INTERVIEW: Justice presents Viewpoints



Since it was first released in 1998, Viewpoints, the debut album by British producer Justice, also known as Tony Bowes, (not to be confused with the much later French duo) has been celebrated as one of the most popular albums. Influential by DJs and producers around the world. the spectrum of electronic music. The 11-track album was the product of a feverish outburst of creativity and experimentation that explored Justice's many influences, resulting in the creation of never-before-heard sonic hybrids. Now Viewpoints, originally released on the cult label Recordings Of Substance, is being reissued by Hydrogen Dukebox Records, complete with stunning new artwork and on vinyl for the first time featuring all 11 tracks.


We have had the pleasure of interviewing Justice and this has been the result.


How and when have you been interested in music? And electronic music?

I have always had an interest in sound and as a kid used to record sounds onto tape cassettes. There was always music on the radio in the house when I was growing up, but the first music I discovered was Electro in the early 80’s, this was my gateway.

Can you tell us a little about your experience? Where are you from / how did you get into music?


I am from Luton, UK and have been involved in music since the advent of rave. As I mentioned I always had a love for sound and music and always played records and collected and had decks. I did some work experience in a studio whilst on a college course iand after I had finished was offered some studio time, this was where it all started.

How is your sound evolving? What artists and genres do you enjoy mixing right now?



I have been doing this for 30 years now. I started in the rave era and was doing rave, then proto drum and bass, into drum and bass, into doing hip hop and techno stuff. I guess you form a signature along the way through motifs and the sounds that are used. I always like stuff quite stripped back and a bit raw. Experimentation was and still is a big part of what I do and finding inspiration in new places and new ways of working. I listen to a lot of UK jazz right now and listen to Nubiya Garcia, Moses Boyd, Yussef Kamaal as well as some great new D and B from No Nation and Sheba Q, Sicknote, Necrotype, Metro and Between Walls.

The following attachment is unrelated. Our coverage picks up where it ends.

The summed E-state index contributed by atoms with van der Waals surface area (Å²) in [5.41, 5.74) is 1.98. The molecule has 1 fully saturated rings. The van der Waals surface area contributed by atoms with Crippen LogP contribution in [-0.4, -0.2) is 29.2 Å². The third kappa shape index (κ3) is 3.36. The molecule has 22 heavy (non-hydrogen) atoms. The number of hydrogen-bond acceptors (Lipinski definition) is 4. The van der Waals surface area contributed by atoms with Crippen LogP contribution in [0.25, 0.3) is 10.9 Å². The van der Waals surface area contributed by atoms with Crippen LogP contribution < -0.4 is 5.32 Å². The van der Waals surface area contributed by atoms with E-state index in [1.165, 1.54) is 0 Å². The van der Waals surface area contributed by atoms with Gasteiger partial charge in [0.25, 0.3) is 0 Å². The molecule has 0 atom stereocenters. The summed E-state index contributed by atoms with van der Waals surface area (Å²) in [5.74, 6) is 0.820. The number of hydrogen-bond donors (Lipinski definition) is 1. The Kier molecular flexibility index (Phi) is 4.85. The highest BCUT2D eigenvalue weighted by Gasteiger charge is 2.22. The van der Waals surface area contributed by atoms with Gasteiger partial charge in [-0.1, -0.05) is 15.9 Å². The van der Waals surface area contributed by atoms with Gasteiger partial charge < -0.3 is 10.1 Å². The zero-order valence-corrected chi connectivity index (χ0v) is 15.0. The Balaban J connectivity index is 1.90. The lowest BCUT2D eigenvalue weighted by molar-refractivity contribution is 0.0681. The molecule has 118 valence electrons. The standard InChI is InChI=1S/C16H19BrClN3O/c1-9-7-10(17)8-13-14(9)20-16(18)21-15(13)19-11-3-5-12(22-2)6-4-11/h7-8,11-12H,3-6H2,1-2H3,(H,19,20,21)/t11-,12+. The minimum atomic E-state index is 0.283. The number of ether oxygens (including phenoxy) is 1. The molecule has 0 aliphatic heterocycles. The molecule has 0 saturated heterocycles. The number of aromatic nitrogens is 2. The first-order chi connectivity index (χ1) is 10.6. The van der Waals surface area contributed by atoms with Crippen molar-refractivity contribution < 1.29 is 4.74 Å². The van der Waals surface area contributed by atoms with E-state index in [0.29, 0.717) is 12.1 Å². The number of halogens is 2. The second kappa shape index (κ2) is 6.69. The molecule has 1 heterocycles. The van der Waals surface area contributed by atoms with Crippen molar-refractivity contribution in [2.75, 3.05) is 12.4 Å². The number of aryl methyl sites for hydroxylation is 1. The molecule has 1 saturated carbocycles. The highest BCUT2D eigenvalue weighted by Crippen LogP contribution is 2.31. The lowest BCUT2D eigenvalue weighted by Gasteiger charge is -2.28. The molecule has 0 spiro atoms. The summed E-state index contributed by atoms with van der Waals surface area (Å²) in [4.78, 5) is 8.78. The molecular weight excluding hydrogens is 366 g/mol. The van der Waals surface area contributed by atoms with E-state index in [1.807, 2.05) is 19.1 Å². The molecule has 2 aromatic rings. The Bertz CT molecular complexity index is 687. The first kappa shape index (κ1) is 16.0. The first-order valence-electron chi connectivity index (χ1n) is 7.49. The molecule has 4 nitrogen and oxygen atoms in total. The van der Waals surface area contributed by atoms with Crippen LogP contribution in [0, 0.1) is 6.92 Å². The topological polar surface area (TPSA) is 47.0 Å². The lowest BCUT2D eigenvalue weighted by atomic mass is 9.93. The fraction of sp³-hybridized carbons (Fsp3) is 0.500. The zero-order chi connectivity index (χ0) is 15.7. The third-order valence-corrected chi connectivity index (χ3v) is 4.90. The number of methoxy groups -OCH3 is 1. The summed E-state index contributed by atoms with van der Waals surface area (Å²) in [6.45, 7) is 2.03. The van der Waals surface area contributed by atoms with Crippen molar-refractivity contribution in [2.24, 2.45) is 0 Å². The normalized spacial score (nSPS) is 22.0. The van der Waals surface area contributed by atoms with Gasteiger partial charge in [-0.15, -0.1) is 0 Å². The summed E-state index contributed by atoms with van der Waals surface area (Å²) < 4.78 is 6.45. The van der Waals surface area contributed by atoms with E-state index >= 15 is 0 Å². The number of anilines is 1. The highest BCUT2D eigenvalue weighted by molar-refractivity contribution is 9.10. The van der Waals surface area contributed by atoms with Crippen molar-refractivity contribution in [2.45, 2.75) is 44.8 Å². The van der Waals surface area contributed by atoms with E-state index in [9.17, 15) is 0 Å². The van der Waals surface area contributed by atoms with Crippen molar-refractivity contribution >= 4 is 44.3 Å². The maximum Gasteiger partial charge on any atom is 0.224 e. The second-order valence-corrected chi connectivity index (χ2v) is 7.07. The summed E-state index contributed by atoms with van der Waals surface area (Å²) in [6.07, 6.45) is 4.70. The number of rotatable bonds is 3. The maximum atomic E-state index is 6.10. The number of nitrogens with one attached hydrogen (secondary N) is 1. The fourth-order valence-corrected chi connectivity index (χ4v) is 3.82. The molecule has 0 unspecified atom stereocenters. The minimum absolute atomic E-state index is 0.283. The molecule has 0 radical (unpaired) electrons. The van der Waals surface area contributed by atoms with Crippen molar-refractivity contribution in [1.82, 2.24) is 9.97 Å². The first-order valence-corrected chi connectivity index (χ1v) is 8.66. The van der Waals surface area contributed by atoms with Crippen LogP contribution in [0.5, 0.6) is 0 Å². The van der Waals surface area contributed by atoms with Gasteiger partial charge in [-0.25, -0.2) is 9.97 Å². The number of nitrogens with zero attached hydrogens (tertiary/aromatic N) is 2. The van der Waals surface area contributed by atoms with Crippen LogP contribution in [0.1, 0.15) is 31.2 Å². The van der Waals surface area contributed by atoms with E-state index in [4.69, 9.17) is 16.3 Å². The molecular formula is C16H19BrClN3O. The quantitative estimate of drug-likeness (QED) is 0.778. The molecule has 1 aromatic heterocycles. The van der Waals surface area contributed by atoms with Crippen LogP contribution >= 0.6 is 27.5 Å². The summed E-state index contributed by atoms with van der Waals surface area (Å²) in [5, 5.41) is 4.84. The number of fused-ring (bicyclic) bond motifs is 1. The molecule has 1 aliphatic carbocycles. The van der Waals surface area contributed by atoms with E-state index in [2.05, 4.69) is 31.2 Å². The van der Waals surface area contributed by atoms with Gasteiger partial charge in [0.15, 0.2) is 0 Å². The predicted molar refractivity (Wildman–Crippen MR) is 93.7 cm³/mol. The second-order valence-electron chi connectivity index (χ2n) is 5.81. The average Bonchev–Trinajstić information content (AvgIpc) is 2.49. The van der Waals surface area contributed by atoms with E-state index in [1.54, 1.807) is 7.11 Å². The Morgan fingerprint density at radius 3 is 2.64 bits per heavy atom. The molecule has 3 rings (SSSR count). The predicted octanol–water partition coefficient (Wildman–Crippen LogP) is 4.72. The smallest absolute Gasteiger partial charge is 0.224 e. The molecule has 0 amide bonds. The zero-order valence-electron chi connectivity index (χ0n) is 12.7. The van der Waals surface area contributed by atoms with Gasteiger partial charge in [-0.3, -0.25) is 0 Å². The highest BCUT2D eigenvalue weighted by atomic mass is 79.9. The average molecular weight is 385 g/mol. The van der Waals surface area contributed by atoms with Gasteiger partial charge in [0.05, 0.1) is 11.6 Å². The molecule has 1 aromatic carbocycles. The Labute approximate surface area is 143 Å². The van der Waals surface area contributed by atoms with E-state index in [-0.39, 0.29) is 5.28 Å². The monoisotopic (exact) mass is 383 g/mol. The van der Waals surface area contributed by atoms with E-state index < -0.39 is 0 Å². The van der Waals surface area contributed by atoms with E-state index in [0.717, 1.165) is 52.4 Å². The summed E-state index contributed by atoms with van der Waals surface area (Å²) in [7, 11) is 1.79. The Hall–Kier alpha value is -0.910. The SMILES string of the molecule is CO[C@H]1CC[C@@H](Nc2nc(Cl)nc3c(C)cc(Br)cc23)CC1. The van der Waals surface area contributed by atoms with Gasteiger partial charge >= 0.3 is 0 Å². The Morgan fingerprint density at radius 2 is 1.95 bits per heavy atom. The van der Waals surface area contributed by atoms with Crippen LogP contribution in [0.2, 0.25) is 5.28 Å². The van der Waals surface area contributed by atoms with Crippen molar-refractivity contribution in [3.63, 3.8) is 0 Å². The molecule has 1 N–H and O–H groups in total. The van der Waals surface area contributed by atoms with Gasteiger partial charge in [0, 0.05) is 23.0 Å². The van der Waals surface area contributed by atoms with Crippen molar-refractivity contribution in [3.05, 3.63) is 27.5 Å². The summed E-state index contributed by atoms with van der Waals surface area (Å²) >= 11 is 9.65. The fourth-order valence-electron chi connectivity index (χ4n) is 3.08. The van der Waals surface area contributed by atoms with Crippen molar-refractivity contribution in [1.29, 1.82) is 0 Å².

How do you feel your music influences or impacts your listeners?


I think the listeners get an insight into what I like and how I am weaving that through my sound via the samples used and the sounds selected. They know to expect the unexpected.

I just do what I feel at the time now and its feels good to have this freedom and bring the listener along too.

What projects are you working on right now? What can you tell us about your last work?


I have been doing a lot of lathe cut record projects, mostly 7 inches, on my Modern Urban Jazz Imprint. The latest is a remix Aquisse by Necrotype and myself remixing Necrotype’s Yosei track. All released on an 8 inch lathe cut record.Following on from this myself and Metro have a rave inspired 7 inch followed by a 5 inch lathe cut .



Where are you and what have you been doing now?

Right now I am just in my home studio, sorting out some music stuff, whilst watching the Olympics. My day started with me going on a walk to the post office to post some records, this is a regular occurrence.



Has that sound changed a lot in recent years? What is your musical criteria?


My sound is ever changing I think or at least cyclical. I have been doing this a long time so I do find certain styles or genres coming round again, or I get interested in something again or something new can influence me. It’s nice to be able to go revisit different era’s/ genres that I have passed through in a hurry and be able to sit there now for a while and explore.

Do you feel safe now to play a more experimental sound?


I always felt safe to experiment, its what I have always done and will continue to do so and drag the listeners along also.

We all know that the digital revolution has affected sales, but has it affected creativity?


For me personally no, in general I think so. I think there’s so much stuff floating around on line, the record always seemed like a natural filter. I am not against digital at all but it just dilutes creativity in some areas.

Can you tell us what your present and future projects are?


I have been doing a lot of lathe cut record projects, mostly 7 inches, on my Modern Urban Jazz Imprint. The lathe cut record.Following on from this myself and Metro have a rave inspired 7 inch followed by a 5 inch lathe cut ! The latest is a remix Aquisse by Necrotype and myself remixing Necrotype’s Yosei track. All released on an 8 inch.